Saturday, 28 October 2017

Late October, a focus on wildfowl

Some from a few trips around Angus this week and in chronological order, starting at Lintrathen where the golden late afternoon light was great, a Blackbird in the shade in a puddle and the long staying Black-tailed Godwit which continues to favour the area of the Old Harbour at the Lurgies.
Not sure if my favourite below is the Goldcrest or the Long-tailed Tit, both difficult to get.

A 15 year old's view and blog, "Wilde About Birds", click here



I think these Pink-footed Geese at Lintrathen were spooked by a tractor but the Canada Geese held their nerve and sat tight. The great light allowed this photo to be taken from the elevated hide across the width of the loch


Pink-footed Geese


One at least eight Magpies around Forfar Loch, this one was attracted to seed placed on a bin by a benevolent person who seems to put out small amounts of food around the loch on a daily basis


Murton Nature Reserve where the water level in both of the larger ponds has increased recently and the back pond had a few more ducks but nothing unusual (SX60)


Still six Barnacle Geese on the shingle at Balgavies


While looking on the Tayock Burn for a Kingfisher, one flew down the burn and into cover, then I noticed the Sparrowhawk above being harried as usual by corvids


Goldcrest at Tayock which was sharing a bush with some Long-tailed Tits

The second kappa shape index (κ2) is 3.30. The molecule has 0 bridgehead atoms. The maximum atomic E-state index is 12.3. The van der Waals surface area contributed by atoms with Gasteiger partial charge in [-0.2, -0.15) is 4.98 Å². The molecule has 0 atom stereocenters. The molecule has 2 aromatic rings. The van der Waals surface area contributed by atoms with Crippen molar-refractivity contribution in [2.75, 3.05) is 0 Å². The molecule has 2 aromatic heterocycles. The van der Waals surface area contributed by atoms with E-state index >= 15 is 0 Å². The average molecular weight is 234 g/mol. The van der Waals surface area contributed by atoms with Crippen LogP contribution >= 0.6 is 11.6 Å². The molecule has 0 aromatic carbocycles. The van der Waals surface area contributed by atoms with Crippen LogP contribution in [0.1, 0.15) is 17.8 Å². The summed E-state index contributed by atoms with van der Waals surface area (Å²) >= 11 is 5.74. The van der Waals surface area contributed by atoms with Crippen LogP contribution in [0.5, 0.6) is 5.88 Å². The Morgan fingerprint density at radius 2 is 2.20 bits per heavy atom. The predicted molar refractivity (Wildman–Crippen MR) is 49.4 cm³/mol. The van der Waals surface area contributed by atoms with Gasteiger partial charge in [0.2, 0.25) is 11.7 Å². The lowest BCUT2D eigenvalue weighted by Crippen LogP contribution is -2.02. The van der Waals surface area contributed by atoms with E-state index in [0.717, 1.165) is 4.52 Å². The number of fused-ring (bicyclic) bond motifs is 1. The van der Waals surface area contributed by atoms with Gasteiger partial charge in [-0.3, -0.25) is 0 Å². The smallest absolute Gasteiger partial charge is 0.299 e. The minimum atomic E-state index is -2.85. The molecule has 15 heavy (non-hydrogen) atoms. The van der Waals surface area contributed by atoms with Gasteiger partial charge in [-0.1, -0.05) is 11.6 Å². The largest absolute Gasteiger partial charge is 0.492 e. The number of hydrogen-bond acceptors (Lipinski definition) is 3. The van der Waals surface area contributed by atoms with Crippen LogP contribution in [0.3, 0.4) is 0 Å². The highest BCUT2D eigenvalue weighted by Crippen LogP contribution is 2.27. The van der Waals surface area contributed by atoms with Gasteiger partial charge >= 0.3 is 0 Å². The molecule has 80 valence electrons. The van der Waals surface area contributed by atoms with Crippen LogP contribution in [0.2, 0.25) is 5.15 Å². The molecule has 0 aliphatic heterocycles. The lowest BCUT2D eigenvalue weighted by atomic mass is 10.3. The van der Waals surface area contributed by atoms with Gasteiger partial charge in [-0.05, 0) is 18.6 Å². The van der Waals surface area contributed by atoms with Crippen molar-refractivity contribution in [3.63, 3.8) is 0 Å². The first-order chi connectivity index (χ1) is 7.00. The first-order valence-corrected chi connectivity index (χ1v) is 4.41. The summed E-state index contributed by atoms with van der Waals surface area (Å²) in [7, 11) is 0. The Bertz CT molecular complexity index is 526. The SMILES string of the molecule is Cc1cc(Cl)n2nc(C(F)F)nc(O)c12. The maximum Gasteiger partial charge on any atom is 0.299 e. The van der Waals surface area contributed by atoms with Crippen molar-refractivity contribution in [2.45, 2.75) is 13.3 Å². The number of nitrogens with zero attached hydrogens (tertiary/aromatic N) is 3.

This Long-tailed Tit obliged and stayed still for more than a few seconds and thankfully it wasn't in a mess of cover for a change


One of three Buzzards flying together which flushed most of the birds on the mud at Tayock including a flock of around 400-500 Golden Plover which had just flown in after two groups joined high over the basin


Some of the two larger flocks, photo from the Tayock Hide, birds in front of the caravans!


Blackbird


Blue Tit


This Ruff, assuming it's the same one, has been around the basin and Lurgies for about a month now


Again the low sunlight in the late afternoon is making for decent photos. Only minutes after this one was taken the sun dipped too low to light the Old Harbour and this Redshank


Redshank


Its taken a long time for this Black-tailed Godwit to start developing its winter plumage but you'll see the grey feathers are now showing


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